Message on Dr. Martin Luther King Jr. Day–The Future is Ours
January 18, 2016
Remember how African Americans used to be portrayed in the public media. They started out years ago as wide-eyed, fearful, (“feet don’t fail me now”). Remember how angry we used to be. Remember how they cast us in their movies and on television with that twisted mouth, angry expression, and emotional and angry dialogue.
Compare that to how Matea Gold described the Republican Presidential nomination campaign, on January 5, 2016, for the Washington Post, in a headline, “Forget hopes and dreams: The GOP race is all about nightmares,” “Scenes of masked men toting guns and waving black Islamic State flags. Refugees scrambling across the border. Fires and explosions… It’s not just a Donald Trump ad. Most of the Republican presidential contenders and their allies are now waging campaigns focused on fear — bombarding voters with ominous television spots that warn of national security threats and amping up their alarming rhetoric on the stump.”
“The commercials saturating the airwaves in Iowa and New Hampshire reflect how worries about terrorism are crowding out domestic issues such as tax policy and health care among GOP voters. The candidates are scrambling to outmuscle one another, offering dark assessments of the Obama administration’s fight against violent extremists and warning that their rivals are ill-equipped to take up the cause.” It is an appeal to fear and anger.
We should not look at these candidates as representatives of all whites. They are not. They are representatives of vested interests—political and economic, who retain their power over people by diverting their attention from the real cause of their problems. G-d provided for everything and everybody that He created and if those resources are not finding their way to those in need it is because of someone else’s greed. These candidates are being used in a game of divide and conquer so they can keep ruling people and resources.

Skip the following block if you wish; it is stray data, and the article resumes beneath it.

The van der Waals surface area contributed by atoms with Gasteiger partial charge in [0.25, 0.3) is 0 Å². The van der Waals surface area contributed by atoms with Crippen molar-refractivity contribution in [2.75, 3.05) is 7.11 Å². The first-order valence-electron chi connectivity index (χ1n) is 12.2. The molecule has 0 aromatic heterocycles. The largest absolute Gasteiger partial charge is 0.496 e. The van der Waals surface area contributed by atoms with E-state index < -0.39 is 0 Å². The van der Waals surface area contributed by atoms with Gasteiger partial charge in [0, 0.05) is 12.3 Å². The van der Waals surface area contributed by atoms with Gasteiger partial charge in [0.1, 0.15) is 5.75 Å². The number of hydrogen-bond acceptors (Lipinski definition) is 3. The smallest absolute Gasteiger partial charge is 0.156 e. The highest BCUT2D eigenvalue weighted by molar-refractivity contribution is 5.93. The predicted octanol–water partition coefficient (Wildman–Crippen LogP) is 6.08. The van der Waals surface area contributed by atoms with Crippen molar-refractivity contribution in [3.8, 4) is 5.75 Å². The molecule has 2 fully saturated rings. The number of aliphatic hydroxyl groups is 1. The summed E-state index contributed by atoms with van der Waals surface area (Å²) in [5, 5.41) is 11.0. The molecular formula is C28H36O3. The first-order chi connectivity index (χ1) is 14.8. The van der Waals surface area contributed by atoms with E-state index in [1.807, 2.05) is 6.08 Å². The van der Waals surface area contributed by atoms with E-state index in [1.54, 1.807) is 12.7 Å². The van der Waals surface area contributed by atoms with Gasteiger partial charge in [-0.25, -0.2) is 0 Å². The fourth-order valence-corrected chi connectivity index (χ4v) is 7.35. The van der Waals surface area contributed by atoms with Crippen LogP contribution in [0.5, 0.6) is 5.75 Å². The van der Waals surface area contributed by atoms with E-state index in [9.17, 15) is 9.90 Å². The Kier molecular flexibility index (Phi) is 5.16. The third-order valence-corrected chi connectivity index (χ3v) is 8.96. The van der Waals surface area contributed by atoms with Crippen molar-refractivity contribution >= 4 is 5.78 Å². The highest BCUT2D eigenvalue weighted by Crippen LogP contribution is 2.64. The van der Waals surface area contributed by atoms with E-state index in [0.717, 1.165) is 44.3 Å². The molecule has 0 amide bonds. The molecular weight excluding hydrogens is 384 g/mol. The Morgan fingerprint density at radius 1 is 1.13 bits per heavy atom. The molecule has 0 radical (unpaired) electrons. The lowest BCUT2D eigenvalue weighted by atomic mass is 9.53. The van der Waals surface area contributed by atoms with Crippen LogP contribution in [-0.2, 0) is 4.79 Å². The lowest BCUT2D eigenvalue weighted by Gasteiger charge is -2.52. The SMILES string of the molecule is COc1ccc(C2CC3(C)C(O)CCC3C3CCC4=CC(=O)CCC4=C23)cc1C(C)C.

President Barack Obama could not have been elected-twice-had it not been for a significant population of conscious whites, so the anger and hatred they direct toward the President is misguided. Minorities and a majority of their own people elected him-twice. (The second time with 65,899,660 popular votes.)
But they are playing to deep seated, subconscious concepts on both sides. White fear of Black (and other than white) uprising and overcoming. And Black fear, anger and rancor of centuries of slavery and terror. But today is a new day and the key to survival now, is consciousness. Imam Faheem Shuaibe, of Oakland, California, in a recent Khutbah (sermon) noted that “the media, authority, status symbols and uniforms of the society are trusted with an unconscious reverence and obedience.” We can only survive by rejecting the whispers and suggestions of these authorities when they violate the good moral conscience of you the common person.